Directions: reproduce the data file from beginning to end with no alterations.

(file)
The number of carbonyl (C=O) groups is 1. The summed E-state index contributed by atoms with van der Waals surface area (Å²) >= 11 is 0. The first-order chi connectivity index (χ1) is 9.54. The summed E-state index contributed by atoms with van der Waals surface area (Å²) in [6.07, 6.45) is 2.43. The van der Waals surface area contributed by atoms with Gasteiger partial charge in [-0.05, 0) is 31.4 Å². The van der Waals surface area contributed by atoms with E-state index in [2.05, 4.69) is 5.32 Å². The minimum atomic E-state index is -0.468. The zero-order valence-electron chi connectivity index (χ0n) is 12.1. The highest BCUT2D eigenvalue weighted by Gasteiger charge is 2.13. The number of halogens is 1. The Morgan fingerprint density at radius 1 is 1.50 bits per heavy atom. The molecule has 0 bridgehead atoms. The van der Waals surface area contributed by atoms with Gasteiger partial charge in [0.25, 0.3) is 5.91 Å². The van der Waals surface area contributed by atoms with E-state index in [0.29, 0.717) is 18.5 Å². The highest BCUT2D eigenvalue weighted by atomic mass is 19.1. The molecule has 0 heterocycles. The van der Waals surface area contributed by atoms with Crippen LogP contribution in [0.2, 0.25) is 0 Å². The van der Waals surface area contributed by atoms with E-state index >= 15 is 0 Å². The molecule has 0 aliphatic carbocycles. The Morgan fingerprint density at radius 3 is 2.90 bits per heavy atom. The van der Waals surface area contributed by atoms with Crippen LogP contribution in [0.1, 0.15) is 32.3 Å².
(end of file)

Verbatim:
The number of carbonyl (C=O) groups is 1. The summed E-state index contributed by atoms with van der Waals surface area (Å²) >= 11 is 0. The first-order chi connectivity index (χ1) is 9.54. The summed E-state index contributed by atoms with van der Waals surface area (Å²) in [6.07, 6.45) is 2.43. The van der Waals surface area contributed by atoms with Gasteiger partial charge in [-0.05, 0) is 31.4 Å². The van der Waals surface area contributed by atoms with E-state index in [2.05, 4.69) is 5.32 Å². The minimum atomic E-state index is -0.468. The zero-order valence-electron chi connectivity index (χ0n) is 12.1. The highest BCUT2D eigenvalue weighted by Gasteiger charge is 2.13. The number of halogens is 1. The Morgan fingerprint density at radius 1 is 1.50 bits per heavy atom. The molecule has 0 bridgehead atoms. The van der Waals surface area contributed by atoms with Gasteiger partial charge in [0.25, 0.3) is 5.91 Å². The van der Waals surface area contributed by atoms with E-state index in [0.29, 0.717) is 18.5 Å². The highest BCUT2D eigenvalue weighted by atomic mass is 19.1. The molecule has 0 heterocycles. The van der Waals surface area contributed by atoms with Crippen LogP contribution in [0.2, 0.25) is 0 Å². The van der Waals surface area contributed by atoms with E-state index >= 15 is 0 Å². The molecule has 0 aliphatic carbocycles. The Morgan fingerprint density at radius 3 is 2.90 bits per heavy atom. The van der Waals surface area contributed by atoms with Crippen LogP contribution in [0.1, 0.15) is 32.3 Å².